On June 21st, China’s Ministry of Industry and Information Technology (MIIT) scrapped the “white list” of recommended battery suppliers, a decision foreign companies said could open up the world’s biggest market for electric vehicle batteries.
According to Reuters, foreign battery makers complained the list discouraged competition and became linked to generous subsidies for recommended domestic companies such as CATL and BYD.
Roskill view: Since 2015, automakers operating in China were eligible for NEV (New Energy Vehicles: BEV, PHEV, FCEV) subsidies only when installing EV batteries recommended in a specific government-made catalogue.
The MIIT issued in March 2015 the “Standard Conditions for the Automobile Power Storage Battery Industry”. EV battery makers could voluntarily file an application and those who satisfied the standards would be included in the catalogue of recommended EV battery suppliers, also known as the “white list”. Coincidentally, only Chinese battery makers were included in the catalogue, a measure designed to promote local players in a nascent but strategic new industry. Since then, the MIIT has released four lists including a total of 57 battery companies, in which top-tier battery makers like Panasonic, LG Chem or Samsung SDI are not featured. This list led some Chinese automakers and foreign battery companies to try to evade the regulation through legal loopholes. This was the case with Geely´s subsidiary Zhejiang Hengyuan using LG Chem licensed battery technology.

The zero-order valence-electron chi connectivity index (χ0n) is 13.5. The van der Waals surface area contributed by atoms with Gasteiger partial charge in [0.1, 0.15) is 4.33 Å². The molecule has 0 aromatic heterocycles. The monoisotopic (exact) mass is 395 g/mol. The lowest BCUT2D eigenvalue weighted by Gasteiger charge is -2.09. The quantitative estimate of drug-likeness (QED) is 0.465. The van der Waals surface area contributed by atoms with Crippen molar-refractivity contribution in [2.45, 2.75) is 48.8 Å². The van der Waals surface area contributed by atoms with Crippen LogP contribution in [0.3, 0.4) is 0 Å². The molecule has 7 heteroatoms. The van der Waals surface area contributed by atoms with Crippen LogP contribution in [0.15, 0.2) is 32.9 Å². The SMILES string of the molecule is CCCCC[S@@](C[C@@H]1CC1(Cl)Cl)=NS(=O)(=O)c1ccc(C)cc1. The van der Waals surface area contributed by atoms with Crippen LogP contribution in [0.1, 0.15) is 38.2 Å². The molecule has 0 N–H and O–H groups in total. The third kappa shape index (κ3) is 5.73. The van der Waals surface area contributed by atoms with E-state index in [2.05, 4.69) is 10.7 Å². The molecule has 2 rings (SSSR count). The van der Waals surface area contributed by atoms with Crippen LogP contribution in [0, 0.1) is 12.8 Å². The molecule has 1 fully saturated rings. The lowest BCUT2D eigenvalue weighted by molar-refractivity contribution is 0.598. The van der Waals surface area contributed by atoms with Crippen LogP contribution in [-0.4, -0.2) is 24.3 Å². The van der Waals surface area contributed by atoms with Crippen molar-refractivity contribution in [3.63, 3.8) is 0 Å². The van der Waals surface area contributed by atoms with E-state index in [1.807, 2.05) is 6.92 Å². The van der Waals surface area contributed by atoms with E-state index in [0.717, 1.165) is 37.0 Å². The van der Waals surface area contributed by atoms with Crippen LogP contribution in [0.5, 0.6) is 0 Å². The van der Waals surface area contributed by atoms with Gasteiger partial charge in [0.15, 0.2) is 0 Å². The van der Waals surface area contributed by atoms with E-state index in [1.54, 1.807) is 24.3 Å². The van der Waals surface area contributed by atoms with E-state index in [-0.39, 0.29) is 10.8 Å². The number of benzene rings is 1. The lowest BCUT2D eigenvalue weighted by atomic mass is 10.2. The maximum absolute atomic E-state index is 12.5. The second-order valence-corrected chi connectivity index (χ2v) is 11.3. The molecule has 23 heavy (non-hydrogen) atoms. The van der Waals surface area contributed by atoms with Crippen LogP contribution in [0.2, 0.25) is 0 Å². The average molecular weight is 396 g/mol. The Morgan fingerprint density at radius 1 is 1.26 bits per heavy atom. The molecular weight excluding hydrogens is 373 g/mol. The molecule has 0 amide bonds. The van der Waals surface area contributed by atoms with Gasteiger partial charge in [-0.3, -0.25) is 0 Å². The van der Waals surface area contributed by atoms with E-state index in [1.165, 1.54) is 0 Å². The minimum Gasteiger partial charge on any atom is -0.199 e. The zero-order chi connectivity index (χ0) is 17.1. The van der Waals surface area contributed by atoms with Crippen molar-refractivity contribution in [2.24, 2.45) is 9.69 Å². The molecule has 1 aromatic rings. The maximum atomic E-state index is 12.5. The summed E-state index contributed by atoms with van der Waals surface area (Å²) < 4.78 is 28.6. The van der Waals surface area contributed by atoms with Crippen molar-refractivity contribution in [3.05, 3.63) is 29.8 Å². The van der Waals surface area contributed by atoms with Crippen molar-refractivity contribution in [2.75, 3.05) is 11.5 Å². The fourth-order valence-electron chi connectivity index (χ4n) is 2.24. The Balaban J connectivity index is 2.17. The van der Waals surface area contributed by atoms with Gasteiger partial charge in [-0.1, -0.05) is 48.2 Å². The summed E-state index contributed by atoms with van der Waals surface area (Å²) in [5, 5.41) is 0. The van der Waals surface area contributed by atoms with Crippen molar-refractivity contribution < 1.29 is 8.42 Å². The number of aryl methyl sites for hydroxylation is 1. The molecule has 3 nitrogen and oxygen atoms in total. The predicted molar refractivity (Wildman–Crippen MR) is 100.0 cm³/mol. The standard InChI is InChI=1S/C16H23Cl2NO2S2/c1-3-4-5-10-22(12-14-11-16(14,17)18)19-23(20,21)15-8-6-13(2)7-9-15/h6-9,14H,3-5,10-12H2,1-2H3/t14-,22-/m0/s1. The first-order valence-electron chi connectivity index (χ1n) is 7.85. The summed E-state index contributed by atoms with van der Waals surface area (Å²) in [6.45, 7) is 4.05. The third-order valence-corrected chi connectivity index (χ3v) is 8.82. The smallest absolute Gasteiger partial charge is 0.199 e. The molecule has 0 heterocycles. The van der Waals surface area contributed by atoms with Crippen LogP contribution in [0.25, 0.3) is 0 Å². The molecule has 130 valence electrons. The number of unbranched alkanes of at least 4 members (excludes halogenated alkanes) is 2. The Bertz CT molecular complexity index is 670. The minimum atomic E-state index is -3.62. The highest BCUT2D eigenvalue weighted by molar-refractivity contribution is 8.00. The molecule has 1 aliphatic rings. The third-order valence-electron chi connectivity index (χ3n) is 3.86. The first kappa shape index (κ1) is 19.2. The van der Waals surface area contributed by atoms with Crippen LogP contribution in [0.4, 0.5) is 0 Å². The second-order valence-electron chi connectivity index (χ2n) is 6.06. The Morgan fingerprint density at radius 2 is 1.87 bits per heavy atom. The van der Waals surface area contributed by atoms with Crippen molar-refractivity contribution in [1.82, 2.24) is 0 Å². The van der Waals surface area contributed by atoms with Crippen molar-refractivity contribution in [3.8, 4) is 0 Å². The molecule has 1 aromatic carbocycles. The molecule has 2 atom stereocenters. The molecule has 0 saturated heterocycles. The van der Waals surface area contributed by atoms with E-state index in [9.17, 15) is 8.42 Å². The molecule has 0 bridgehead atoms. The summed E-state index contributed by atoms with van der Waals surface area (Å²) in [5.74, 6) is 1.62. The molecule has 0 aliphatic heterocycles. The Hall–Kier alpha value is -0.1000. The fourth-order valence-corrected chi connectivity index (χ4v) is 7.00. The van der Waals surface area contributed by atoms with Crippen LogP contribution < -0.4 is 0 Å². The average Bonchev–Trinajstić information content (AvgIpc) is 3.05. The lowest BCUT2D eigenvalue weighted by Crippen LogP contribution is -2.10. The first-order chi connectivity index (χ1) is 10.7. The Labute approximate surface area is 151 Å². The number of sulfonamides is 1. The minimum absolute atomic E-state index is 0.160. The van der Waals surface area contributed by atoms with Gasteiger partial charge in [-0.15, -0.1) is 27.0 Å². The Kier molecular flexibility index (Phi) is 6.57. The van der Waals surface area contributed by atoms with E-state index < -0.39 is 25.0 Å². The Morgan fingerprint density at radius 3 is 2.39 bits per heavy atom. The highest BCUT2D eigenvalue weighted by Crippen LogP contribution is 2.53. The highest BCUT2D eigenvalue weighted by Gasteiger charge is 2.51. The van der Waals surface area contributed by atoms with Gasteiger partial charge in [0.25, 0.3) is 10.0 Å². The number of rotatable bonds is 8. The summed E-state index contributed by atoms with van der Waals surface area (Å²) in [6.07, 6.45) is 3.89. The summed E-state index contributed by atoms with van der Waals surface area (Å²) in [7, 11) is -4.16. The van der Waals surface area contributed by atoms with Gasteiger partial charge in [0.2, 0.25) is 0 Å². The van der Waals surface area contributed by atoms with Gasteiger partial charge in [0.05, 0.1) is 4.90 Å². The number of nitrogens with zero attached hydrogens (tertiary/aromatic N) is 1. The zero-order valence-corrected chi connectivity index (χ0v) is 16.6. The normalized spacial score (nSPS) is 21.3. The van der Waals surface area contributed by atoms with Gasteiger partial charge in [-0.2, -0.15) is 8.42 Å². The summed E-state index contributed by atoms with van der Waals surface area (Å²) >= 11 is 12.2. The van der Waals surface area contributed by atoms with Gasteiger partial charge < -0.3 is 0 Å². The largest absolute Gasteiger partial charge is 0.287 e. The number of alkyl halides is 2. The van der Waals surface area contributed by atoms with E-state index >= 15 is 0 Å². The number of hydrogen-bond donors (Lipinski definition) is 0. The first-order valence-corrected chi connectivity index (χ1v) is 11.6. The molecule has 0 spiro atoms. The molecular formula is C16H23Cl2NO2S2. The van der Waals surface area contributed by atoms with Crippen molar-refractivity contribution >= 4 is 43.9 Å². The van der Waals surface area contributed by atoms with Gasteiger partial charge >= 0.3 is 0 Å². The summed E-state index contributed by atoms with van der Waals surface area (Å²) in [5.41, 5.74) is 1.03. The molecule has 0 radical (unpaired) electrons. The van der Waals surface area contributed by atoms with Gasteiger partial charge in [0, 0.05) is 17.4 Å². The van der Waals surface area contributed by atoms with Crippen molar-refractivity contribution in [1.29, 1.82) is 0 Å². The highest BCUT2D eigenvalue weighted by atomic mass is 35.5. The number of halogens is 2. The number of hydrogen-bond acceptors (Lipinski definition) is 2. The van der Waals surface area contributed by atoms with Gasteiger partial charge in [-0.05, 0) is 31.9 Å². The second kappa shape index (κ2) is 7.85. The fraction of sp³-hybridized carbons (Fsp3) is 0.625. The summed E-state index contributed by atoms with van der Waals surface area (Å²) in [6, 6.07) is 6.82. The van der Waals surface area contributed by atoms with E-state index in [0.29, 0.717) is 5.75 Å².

In 2018, the “white list” created a battery market in which only 12% of Chinese installed manufacturing capacity corresponded to foreign companies. However, this is expected to change with Korean and Japanese established companies expanding rapidly. By 2025, Roskill estimates that around 25% of the installed Chinese capacity will correspond to foreign companies. Samsung SDI in China will grow from almost non-existent capacity to 25GWh at its Xi´an plant and 12GWh at its Tianjin plant. Similarly, SK Innovation is expected to reach 8GWh in its joint venture with BAIC and Beijing Electronics Holding in Changzhou. By then, Panasonic is also expected to bring around 10GWh into production at its Dalian plant.
However, the bulk of the newly installed capacity will come from LG Chem. The Korean company is expected to bring an estimated 75GWh into production by 2025 from its plants Nanjing I and Nanjing II and its joint venture with the Chinese automaker Geely in Ningbo.